Dr. Kellerman, clinical professor of pediatrics and psychology at USC's Keck School of Medicine, is the author of numerous crime novels and three books on psychology. His latest novel is "Compulsion" (Ballantine, 2008).
 

Miami_med

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I agree with this 100%, except that I expect enough people fleeing the insurance model would simply bring on more government mandates to either accept insurance or to force people to buy it, meaning that they didn't have the money to pay after paying the insurance bill.

I believe that both of the major democratic candidates in this election have healthcare plans similar to a degree to the Mass plan in which everyone HAS to buy insurance and every employer is forced to pay some percentage of its earnings to insurance companies or face tax penalties. It's obvious robbery, but it's in the name of the poor :rolleyes:.
 

cpants

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I agree with this 100%, except that I expect enough people fleeing the insurance model would simply bring on more government mandates to either accept insurance or to force people to buy it, meaning that they didn't have the money to pay after paying the insurance bill.

I believe that both of the major democratic candidates in this election have healthcare plans similar to a degree to the Mass plan in which everyone HAS to buy insurance and every employer is forced to pay some percentage of its earnings to insurance companies or face tax penalties. It's obvious robbery, but it's in the name of the poor :rolleyes:.

My parents' doctor has an interesting strategy. He accepts no insurance. You pay him cash at time of service. However, at your request, he will do anything he can to make sure you get reimbursed by your insurance company. He or his staff will fill out forms and make calls for you. If more doctors took this approach, people would feel the squeeze from the insurance companies, not doctors. Maybe some real change could happen.
 
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AwesomO

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My parents' doctor has an interesting strategy. He accepts no insurance. You pay him cash at time of service. However, at your request, he will do anything he can to make sure you get reimbursed by your insurance company. He or his staff will fill out forms and make calls for you. If more doctors took this approach, people would feel the squeeze from the insurance companies, not doctors. Maybe some real change could happen.

Thats actually the only way to drive down health care costs. In the past when all the patient had to do was pay a $10 copay there was never any incentive for anyone to drive down prices as insurance companies or medicare was always there to pick up the bill. If patients have to start paying a proportinal amount then you would see an effort to decrease the price of medical care and meds.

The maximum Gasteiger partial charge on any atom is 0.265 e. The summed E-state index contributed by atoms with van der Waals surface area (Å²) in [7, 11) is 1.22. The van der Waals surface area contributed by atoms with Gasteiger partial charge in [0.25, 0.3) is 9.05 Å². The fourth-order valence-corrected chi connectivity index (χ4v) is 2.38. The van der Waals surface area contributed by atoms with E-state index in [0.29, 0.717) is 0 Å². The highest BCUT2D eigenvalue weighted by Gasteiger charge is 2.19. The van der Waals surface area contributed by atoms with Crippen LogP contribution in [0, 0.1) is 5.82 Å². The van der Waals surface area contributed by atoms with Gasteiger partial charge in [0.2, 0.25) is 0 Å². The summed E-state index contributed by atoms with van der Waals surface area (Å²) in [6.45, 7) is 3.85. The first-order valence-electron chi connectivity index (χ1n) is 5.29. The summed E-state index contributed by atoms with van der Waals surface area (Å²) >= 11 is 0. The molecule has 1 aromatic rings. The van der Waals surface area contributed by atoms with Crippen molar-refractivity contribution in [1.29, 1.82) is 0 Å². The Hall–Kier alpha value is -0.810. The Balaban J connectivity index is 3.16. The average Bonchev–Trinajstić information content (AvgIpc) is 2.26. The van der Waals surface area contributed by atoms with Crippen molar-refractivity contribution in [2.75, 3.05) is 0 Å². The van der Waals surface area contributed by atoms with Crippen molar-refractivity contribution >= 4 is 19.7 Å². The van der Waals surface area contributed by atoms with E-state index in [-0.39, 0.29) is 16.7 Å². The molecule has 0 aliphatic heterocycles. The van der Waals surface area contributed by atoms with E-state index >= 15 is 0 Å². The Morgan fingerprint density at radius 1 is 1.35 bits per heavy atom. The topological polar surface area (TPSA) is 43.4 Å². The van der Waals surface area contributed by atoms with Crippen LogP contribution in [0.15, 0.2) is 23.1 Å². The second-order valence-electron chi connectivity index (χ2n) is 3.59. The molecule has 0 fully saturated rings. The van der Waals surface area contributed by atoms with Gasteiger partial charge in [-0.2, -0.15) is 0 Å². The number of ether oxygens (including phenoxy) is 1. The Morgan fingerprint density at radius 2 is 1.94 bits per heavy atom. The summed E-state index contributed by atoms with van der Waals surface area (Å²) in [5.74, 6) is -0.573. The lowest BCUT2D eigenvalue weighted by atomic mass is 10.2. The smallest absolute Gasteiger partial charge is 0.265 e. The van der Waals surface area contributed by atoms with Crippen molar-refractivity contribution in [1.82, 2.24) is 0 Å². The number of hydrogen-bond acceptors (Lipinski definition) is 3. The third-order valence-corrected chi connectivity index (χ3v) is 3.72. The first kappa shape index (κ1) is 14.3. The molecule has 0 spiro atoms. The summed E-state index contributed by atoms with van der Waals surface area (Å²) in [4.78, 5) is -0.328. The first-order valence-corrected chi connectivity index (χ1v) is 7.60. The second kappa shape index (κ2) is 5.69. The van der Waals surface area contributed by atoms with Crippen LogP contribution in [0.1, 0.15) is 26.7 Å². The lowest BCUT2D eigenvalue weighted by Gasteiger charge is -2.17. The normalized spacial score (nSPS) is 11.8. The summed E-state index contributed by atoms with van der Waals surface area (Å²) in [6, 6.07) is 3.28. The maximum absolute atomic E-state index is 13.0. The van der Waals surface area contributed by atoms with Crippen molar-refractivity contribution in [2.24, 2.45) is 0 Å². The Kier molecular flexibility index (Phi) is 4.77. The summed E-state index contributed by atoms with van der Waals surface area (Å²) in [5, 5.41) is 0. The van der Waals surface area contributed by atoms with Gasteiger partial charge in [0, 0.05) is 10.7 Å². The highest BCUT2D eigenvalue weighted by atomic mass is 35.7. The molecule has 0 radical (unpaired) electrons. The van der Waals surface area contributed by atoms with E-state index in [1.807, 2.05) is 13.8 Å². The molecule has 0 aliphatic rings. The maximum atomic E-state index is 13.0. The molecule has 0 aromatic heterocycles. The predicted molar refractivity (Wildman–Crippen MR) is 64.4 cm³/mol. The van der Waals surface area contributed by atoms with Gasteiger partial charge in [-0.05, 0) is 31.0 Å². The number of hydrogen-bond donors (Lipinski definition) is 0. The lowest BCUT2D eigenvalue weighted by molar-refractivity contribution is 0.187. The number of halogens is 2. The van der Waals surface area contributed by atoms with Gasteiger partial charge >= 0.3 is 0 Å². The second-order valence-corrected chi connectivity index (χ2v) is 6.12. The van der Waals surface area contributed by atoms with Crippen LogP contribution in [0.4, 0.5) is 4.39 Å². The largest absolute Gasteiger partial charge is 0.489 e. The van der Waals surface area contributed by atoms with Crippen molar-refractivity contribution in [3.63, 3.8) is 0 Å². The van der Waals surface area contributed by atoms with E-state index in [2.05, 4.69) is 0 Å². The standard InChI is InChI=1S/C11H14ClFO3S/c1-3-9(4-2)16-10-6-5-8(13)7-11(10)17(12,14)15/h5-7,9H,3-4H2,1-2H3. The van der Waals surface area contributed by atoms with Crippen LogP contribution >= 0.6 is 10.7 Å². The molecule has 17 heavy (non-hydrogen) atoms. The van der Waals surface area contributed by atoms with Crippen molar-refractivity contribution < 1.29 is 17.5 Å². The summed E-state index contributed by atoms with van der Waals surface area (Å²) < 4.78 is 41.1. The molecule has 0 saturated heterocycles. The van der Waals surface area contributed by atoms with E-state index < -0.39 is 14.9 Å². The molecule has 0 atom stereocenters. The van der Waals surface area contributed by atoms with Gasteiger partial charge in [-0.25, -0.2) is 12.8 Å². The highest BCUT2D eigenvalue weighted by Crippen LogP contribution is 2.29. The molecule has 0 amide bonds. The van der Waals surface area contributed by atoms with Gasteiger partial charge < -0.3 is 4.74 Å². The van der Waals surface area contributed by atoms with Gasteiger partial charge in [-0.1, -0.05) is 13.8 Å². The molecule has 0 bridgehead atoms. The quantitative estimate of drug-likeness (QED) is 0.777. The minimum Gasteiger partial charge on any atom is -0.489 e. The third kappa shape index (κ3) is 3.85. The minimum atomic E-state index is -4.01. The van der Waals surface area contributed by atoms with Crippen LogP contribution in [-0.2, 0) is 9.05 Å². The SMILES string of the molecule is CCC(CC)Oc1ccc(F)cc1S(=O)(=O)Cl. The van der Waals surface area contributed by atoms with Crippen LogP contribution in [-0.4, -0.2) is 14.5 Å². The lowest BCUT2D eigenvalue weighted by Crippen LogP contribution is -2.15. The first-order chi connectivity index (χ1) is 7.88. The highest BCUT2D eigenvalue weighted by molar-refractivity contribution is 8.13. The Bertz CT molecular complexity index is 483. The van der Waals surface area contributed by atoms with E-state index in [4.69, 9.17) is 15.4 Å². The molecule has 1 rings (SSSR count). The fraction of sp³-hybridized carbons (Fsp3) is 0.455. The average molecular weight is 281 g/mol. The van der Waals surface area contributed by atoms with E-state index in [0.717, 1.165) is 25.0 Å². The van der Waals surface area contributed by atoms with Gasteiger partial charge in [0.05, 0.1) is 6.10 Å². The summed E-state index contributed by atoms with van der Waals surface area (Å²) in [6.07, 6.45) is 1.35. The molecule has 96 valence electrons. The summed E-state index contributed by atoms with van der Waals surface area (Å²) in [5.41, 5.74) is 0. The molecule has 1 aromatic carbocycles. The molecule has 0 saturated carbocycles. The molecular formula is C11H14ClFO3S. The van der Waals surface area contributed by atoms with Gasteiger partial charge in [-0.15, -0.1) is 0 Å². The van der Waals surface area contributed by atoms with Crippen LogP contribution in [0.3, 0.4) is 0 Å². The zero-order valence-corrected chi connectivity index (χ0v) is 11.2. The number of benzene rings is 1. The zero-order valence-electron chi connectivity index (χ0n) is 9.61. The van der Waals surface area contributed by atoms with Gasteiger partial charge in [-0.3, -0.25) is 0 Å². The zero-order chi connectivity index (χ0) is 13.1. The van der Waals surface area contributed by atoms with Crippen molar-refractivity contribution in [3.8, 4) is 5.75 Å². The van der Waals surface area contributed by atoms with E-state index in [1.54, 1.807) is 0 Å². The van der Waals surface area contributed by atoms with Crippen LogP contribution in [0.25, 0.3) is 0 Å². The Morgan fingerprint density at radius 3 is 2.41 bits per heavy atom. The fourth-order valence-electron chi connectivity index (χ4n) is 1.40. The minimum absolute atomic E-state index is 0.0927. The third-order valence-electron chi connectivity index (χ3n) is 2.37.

Unfortunately prices have gotten so out of hand that this will not happen over night and will result in many people being screwed financially in the mean time.
 

CigarTragic

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I love that entire article. I want to print out a giant laminated copy of it and hang it on my wall.
 

Jnye33

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Playing devil's advocate here, but what happens to the people who are chronically ill, can't afford to pay for their healthcare, and live in an area where access to government funded facilities is limited or nonexistent?
 

digitlnoize

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Playing devil's advocate here, but what happens to the people who are chronically ill, can't afford to pay for their healthcare, and live in an area where access to government funded facilities is limited or nonexistent?

They die. Duh. ;)

Seriously, this is where the cash only model falls apart. Can this be tackled in a cash only system? Off the top of my head ideas:

1. Patient education - teach people that coming to the ER 10 times per month for tx of their fibromyalgia pain is not effective in any way (cost or otherwise).

2. Pt's pay their pain doctor a monthly "subscription" fee instead of a per office visit fee.

3. Health savings/investment accounts starting at birth to pay for people's retirement health care. If you put the money that you spend each month on insurance into a very safe portfolio (say 5% per year) you'd have more than enough money to cover any treatment you'll ever need.

That's all I've got in me tonight...I'm sleepy. These ideas may suck.
 

cpants

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Playing devil's advocate here, but what happens to the people who are chronically ill, can't afford to pay for their healthcare, and live in an area where access to government funded facilities is limited or nonexistent?

Doctors would provide charity care. Before the government started interfering with our healthcare system (remember? back when we had the greatest healthcare in the world.), doctors and hospitals provided tons of free or reduced rate care to people who couldn't afford to pay.

As far as the chronically ill go, that is why you still need health insurance. You pay into it for years and take nothing out. Then when something catastrophic happens, you are covered. Insurance is supposed to be for those unforeseen things, not for your yearly checkup and the sniffles you get every winter.